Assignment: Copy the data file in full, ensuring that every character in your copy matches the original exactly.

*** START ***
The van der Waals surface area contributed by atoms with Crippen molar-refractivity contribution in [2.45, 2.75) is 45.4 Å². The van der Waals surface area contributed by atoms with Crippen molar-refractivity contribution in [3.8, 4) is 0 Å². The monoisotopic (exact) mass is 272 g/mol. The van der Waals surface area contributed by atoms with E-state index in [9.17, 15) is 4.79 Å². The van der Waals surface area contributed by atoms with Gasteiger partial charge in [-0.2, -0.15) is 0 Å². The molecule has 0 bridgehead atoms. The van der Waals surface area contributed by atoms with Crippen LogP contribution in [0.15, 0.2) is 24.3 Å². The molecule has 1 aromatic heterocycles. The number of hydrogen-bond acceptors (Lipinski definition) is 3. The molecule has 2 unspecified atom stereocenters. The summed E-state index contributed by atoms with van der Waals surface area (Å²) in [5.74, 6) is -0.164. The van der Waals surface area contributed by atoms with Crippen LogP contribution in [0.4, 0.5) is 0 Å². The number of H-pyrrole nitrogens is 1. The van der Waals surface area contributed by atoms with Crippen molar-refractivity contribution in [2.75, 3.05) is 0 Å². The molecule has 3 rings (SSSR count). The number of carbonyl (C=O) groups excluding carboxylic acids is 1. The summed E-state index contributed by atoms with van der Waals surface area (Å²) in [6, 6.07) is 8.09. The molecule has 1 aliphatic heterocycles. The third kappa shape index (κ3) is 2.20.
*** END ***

The van der Waals surface area contributed by atoms with Crippen molar-refractivity contribution in [2.45, 2.75) is 45.4 Å². The van der Waals surface area contributed by atoms with Crippen molar-refractivity contribution in [3.8, 4) is 0 Å². The monoisotopic (exact) mass is 272 g/mol. The van der Waals surface area contributed by atoms with E-state index in [9.17, 15) is 4.79 Å². The van der Waals surface area contributed by atoms with Gasteiger partial charge in [-0.2, -0.15) is 0 Å². The molecule has 0 bridgehead atoms. The van der Waals surface area contributed by atoms with Crippen LogP contribution in [0.15, 0.2) is 24.3 Å². The molecule has 1 aromatic heterocycles. The number of hydrogen-bond acceptors (Lipinski definition) is 3. The molecule has 2 unspecified atom stereocenters. The summed E-state index contributed by atoms with van der Waals surface area (Å²) in [5.74, 6) is -0.164. The van der Waals surface area contributed by atoms with Crippen LogP contribution in [0.4, 0.5) is 0 Å². The number of H-pyrrole nitrogens is 1. The van der Waals surface area contributed by atoms with Crippen molar-refractivity contribution in [2.75, 3.05) is 0 Å². The molecule has 3 rings (SSSR count). The number of carbonyl (C=O) groups excluding carboxylic acids is 1. The summed E-state index contributed by atoms with van der Waals surface area (Å²) in [6, 6.07) is 8.09. The molecule has 1 aliphatic heterocycles. The third kappa shape index (κ3) is 2.20.